Fear is so debilitating because fear keeps us from being the people God made us to be. Fear hollows out our identity as God’s children. Fear replaces the loving and trusting identity with one that longs to isolate and control. When our identities are tied up in fear rather than in God, we lose who we are; we lose ourselves because there is nothing sustaining or life-giving about fear.

When we feel fearful, when we feel like we are being unmade, what is really happening is that we are losing our connection to our identity as those loving and trusting children of God. And this where the words of Jesus begin seeping into my mind. This is where we make the turn and place Jesus next to the fear and notice how small the fear seems in comparison.

Jesus spends much of his time in the Gospel according to John telling people who he is. His identity is a subject that crops up every other chapter or so, and Jesus signals to us that he is talking about his identity with a special coded phrase. He says the two simple words: “I Am.” But these two simple words carry a lot of weight. By saying “I Am,” Jesus essentially quotes God’s words to Moses. At the burning bush, God gives Moses the mission to free the people of Israel from bondage in Egypt. Moses wants some insurance to let people know he really met God, so he asks for God’s name. “I Am Who I Am,” says God. When Jesus borrows this phrase, he reveals to his listeners and to us his divine identity.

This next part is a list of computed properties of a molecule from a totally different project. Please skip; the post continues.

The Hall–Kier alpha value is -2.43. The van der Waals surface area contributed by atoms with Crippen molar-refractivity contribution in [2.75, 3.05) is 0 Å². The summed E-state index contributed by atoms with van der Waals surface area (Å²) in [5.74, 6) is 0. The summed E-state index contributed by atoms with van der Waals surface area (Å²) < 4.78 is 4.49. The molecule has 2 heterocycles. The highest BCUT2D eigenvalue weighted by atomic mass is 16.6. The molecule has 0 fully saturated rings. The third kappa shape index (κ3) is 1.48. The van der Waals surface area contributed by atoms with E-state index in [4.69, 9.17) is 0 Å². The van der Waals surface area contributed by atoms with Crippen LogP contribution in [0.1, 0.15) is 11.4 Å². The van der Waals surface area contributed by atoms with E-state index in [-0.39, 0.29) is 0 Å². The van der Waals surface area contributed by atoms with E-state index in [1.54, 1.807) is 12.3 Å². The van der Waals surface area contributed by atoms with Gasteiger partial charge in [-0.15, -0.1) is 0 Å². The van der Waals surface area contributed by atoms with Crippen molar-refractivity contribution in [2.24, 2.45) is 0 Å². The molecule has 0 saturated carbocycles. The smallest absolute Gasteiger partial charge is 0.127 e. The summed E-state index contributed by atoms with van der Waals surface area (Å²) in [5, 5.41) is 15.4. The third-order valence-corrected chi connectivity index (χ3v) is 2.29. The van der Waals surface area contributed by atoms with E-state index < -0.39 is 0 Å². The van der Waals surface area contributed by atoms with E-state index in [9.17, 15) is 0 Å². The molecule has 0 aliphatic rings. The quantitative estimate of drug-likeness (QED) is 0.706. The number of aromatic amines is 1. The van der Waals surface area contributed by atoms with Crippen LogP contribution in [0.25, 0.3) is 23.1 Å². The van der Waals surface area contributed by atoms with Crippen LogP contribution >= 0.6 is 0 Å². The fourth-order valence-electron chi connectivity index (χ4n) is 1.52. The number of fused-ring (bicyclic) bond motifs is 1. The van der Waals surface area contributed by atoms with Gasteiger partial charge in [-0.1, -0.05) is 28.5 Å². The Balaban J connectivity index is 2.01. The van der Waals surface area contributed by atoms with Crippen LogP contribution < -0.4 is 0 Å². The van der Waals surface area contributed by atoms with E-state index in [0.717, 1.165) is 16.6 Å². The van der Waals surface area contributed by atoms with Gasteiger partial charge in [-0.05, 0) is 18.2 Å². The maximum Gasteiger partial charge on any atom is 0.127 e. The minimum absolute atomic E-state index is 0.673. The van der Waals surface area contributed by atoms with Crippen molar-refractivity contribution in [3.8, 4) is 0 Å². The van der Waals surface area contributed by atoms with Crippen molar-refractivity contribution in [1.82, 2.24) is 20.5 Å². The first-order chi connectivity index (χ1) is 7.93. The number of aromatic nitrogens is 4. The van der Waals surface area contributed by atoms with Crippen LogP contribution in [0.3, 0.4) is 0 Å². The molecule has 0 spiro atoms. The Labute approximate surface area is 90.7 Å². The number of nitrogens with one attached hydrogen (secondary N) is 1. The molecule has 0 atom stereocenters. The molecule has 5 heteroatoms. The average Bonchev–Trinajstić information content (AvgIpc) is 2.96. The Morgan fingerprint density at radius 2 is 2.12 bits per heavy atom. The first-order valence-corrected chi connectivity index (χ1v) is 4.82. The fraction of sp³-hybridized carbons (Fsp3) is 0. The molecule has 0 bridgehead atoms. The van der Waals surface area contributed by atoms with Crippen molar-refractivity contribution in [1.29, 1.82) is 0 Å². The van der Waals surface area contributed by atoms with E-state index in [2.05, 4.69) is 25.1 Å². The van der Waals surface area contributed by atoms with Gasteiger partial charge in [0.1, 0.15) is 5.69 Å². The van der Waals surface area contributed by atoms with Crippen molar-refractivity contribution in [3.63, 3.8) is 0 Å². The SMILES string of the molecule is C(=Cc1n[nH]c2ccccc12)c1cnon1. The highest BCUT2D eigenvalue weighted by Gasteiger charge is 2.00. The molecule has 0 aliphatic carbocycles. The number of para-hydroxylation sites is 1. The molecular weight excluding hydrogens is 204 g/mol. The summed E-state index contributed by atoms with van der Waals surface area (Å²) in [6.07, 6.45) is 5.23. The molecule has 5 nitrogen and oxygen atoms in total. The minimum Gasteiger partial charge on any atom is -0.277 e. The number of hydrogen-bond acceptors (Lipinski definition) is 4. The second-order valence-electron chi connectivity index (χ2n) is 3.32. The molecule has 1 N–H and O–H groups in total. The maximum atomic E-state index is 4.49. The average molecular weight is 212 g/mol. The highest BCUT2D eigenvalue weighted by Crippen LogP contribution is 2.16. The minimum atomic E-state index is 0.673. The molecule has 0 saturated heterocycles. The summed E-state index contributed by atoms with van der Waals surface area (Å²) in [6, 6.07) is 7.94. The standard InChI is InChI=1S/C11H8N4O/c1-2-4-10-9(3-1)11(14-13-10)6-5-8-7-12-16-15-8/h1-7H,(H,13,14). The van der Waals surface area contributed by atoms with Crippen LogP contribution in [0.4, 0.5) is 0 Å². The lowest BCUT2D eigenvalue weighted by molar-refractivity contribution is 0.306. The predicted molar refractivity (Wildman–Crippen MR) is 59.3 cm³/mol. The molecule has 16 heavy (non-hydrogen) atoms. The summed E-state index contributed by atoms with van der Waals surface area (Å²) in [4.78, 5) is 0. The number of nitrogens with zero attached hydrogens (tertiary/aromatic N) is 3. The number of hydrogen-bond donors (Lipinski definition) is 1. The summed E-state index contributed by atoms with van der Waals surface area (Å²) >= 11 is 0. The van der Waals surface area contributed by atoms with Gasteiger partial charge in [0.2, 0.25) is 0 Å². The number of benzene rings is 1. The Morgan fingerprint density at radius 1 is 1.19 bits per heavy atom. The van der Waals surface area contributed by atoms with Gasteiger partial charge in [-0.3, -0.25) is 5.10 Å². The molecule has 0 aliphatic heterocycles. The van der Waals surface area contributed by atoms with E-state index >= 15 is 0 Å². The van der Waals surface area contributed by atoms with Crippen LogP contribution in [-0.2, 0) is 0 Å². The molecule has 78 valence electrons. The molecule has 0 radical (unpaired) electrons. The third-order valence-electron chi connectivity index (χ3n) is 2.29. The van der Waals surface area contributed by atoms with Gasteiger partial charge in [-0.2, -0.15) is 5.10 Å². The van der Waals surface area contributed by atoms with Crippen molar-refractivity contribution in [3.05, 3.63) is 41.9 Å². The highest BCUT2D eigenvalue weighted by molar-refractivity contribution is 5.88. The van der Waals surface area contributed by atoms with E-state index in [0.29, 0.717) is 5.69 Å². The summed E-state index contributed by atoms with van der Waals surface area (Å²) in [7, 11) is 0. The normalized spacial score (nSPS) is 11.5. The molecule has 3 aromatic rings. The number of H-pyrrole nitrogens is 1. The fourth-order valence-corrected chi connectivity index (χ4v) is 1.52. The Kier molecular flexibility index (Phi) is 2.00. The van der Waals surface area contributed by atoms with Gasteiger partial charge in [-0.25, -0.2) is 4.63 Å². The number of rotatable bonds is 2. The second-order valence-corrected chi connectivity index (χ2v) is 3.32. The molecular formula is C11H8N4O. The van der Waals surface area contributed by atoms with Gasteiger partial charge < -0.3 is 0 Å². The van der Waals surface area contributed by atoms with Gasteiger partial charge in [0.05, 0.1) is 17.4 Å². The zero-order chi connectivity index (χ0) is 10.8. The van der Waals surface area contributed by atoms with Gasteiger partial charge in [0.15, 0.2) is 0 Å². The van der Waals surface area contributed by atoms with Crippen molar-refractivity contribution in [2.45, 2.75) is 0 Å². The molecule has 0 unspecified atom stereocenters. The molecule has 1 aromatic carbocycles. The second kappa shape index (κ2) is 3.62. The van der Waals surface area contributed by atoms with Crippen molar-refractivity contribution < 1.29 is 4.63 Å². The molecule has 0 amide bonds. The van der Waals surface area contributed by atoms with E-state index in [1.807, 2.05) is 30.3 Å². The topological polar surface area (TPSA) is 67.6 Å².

Jesus uses these “I Am” statements over a dozen times in the Gospel according to John. Two of them happen in the story that runs the length of Chapter Six, a part of which we read this morning. I’ll get to the first one in a moment, but before that, let’s talk about the one in our passage today. “I Am the bread of life,” says Jesus. With these words Jesus reveals a piece of his divine identity.

As followers of Jesus, our identities are wrapped up in his. When he discloses a piece of his identity, we discover a piece of ours. When he says, “I Am the bread of life,” he invites us to imagine what bread can tell us about God. Bread nourishes us, just as being in relationship with Jesus nourishes us. Bread in the wider sense of food sustains life, just as through Jesus (as “the Word made flesh”) all life has come into being.